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CERN Creates Seismic Monitoring System using CompactRIO

*As Featured on NI.com

Original Authors: Kevin Develle, European Organization for Nuclear Research (CERN)

Edited by Cyth Systems


Motion and industrial vibration monitoring.
Motion and industrial vibration monitoring.

The Challenge

We at CERN needed a system to monitor both natural ground motion and industrial vibration with tight timing restrictions. The system required persona-based access to data to share with CERN databases and international seismic databases.


The Solution

We created a system based on the cRIO-9035 controller, two NI-9239 C Series modules, broadband seismometers, and high-definition motion sensors. We used the embedded FPGA in the LabVIEW Real-Time application to communicate through miniSEED with the CERN infrastructure.


Ground Vibration Acquisition System

Here at CERN, we developed a custom solution that encompasses measuring both natural ground motion (using a broadband seismometer) and industrial vibration in real-time using NI CompactRIO hardware. We required deterministic, high-speed inputs that were to be easily implemented with Large Hadron Collider (LHC) tunnel and were robust in harsh environments. Also, we required the data acquisition system to communicate with the CERN infrastructure so that we could easily analyze the data and store it to our LHC database.

Acquisition System Architecture
Acquisition System Architecture

We chose the cRIO-9035 controller with two NI-9239 C Series modules to meet these different requirements. We developed a LabVIEW Real-Time application to make use of the embedded FPGA.

The cRIO’s system enabled us to acquire, process, and share raw data in real time. The system functions by sending raw data to SED, which redirects it toward the worldwide seismic databases. CERN scientists can access all measured data. All of the data is post-processed independently to fulfill the requirements of the users. If one of the hardware modules fails, the system is able to continue streaming data through resource reallocation.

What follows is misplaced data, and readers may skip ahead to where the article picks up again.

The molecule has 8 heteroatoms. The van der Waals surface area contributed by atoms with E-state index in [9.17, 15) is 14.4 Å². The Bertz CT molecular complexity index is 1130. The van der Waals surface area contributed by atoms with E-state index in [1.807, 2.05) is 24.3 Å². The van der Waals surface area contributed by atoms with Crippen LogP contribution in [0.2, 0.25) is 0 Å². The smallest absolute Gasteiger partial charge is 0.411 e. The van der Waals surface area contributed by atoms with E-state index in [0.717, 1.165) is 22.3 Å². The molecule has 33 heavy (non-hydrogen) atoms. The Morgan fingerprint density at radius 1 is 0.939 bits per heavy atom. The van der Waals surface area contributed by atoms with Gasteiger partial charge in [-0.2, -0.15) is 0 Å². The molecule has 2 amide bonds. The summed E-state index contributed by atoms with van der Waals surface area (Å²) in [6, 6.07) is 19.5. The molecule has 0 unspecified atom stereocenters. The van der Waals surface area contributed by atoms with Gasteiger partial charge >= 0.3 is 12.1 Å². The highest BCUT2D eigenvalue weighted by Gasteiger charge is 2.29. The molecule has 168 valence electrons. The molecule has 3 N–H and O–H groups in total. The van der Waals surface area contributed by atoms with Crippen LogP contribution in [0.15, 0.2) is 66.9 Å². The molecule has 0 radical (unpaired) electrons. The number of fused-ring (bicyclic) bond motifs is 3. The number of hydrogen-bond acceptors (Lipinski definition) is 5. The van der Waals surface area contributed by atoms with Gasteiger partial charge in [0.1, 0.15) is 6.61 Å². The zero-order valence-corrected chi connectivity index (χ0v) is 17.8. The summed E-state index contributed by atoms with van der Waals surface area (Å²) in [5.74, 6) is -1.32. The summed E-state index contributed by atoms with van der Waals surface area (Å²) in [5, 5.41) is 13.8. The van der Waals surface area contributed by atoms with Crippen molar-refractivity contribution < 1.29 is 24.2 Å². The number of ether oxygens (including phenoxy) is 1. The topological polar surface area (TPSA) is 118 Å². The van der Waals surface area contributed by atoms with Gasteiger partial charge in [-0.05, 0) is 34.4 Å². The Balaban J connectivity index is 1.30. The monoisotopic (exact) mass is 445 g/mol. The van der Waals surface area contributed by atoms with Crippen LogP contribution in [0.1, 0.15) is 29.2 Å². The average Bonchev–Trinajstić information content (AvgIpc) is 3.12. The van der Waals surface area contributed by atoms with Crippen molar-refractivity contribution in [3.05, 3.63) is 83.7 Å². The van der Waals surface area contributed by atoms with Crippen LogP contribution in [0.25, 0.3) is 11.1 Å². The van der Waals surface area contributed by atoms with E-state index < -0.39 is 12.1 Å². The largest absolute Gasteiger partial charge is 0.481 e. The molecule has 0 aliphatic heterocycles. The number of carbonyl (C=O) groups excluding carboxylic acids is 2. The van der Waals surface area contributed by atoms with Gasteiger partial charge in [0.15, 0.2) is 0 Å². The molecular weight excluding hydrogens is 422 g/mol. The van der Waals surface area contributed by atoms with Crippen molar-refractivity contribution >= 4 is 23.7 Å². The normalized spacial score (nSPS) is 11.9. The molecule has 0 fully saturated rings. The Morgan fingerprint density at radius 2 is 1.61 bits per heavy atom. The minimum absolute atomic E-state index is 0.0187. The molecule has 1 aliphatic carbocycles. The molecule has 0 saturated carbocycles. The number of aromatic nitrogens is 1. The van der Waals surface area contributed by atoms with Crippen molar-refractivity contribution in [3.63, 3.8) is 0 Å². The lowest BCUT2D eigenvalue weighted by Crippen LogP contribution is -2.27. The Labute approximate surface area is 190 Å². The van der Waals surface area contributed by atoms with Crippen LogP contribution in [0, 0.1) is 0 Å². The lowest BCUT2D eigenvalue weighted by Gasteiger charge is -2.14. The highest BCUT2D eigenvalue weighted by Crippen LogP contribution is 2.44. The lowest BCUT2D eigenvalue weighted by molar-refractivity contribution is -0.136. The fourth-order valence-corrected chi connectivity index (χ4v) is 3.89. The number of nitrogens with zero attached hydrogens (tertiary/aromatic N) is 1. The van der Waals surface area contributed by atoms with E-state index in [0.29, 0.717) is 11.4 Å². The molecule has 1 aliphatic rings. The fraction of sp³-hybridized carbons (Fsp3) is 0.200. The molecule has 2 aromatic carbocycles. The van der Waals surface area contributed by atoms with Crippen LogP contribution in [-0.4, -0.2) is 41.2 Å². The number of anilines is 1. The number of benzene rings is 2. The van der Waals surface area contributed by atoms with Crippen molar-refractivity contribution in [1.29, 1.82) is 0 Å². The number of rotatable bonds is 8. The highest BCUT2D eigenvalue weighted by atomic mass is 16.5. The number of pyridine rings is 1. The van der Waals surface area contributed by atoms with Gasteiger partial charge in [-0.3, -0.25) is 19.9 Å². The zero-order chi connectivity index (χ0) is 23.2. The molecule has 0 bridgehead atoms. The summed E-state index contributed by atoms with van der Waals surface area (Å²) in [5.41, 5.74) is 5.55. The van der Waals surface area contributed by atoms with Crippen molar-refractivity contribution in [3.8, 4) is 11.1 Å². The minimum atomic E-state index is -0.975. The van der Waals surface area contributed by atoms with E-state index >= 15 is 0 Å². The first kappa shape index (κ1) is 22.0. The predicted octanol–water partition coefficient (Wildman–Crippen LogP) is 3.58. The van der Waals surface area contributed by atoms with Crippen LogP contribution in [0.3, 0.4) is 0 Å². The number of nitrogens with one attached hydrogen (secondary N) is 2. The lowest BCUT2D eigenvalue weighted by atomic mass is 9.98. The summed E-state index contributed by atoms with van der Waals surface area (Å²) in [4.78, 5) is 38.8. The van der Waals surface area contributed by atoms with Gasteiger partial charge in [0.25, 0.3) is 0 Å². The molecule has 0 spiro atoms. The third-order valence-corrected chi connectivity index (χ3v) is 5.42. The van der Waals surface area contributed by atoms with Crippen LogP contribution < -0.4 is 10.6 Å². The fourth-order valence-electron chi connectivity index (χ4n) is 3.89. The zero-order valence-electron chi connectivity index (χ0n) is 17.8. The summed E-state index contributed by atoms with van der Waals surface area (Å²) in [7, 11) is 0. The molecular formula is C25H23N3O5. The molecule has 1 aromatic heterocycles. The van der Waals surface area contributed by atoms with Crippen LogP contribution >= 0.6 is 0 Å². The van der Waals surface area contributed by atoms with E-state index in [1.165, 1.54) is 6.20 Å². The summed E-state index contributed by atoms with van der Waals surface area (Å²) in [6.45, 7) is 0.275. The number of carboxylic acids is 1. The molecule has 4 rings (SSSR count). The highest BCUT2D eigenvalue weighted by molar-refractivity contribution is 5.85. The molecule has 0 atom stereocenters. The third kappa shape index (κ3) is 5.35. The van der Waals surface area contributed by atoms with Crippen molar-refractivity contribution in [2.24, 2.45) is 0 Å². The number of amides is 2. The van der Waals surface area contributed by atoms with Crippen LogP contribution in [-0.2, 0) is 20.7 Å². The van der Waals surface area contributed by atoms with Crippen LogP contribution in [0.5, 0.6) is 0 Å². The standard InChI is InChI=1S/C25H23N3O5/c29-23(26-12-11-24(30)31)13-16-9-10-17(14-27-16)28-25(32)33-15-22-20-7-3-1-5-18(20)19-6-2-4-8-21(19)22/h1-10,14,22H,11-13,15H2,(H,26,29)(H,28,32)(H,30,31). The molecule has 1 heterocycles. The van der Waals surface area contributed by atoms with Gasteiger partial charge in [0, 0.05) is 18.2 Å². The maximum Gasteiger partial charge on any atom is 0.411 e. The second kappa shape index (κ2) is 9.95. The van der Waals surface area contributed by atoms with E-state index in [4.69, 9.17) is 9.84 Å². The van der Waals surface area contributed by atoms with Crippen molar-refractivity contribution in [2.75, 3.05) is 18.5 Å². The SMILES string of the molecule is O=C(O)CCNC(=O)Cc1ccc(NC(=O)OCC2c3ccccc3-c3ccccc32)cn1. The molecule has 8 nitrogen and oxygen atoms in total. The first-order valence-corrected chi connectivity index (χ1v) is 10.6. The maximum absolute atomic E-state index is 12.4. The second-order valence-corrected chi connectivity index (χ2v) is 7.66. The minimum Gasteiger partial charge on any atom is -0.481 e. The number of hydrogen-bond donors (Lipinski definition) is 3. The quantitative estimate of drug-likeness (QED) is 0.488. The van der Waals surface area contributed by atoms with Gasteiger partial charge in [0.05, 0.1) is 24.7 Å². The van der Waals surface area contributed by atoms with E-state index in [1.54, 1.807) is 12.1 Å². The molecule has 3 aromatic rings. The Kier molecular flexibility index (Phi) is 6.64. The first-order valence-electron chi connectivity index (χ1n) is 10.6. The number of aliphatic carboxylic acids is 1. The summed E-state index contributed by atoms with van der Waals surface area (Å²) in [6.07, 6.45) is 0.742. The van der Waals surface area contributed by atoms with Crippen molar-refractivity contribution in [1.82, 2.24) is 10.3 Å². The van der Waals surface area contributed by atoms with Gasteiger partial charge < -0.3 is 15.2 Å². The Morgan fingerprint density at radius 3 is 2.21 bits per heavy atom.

One of the challenges with this application was achieving the time accuracy required (1 ms). Like any seismic data logger, we needed external synchronization. An NTP service at CERN provides a time accuracy below 1 ms and does not require external hardware, we chose this reference to develop CERN seismic stations.

Left: Seismometer locations (Switzerland), Right: Recorded Earthquake Close to Chamonix.


We designed the network for compatibility with the LHC harsh environment and to track the ground motions between 30 s and 100 Hz, with amplitudes ranging from LHC ground motion up to 2 g. This wide measurement range helps us get accurate feedback on the ground stability in LHC tunnels.

The data, made available at CERN and for seismic organizations worldwide, can be used for very diverse applications. The study of the impact of earthquakes on the LHC can guide the GEothermie 2020 project, which aims to develop the use of geothermal energy in the Canton of Geneva without impacting CERN experiments. Scientists plan to use the data in the HL-LHC framework project to upgrade the LHC. Vibration levels will be of particular interest during the excavation of the new shafts. Finally, the network will be used as a valuable reference for monitoring vibration levels in the LHC on a long-term basis.

The systems have run 24/7 for several months and are fulfilling all requirements.


Original Authors:

Kevin Develle, European Organization for Nuclear Research (CERN)

Edited by Cyth Systems

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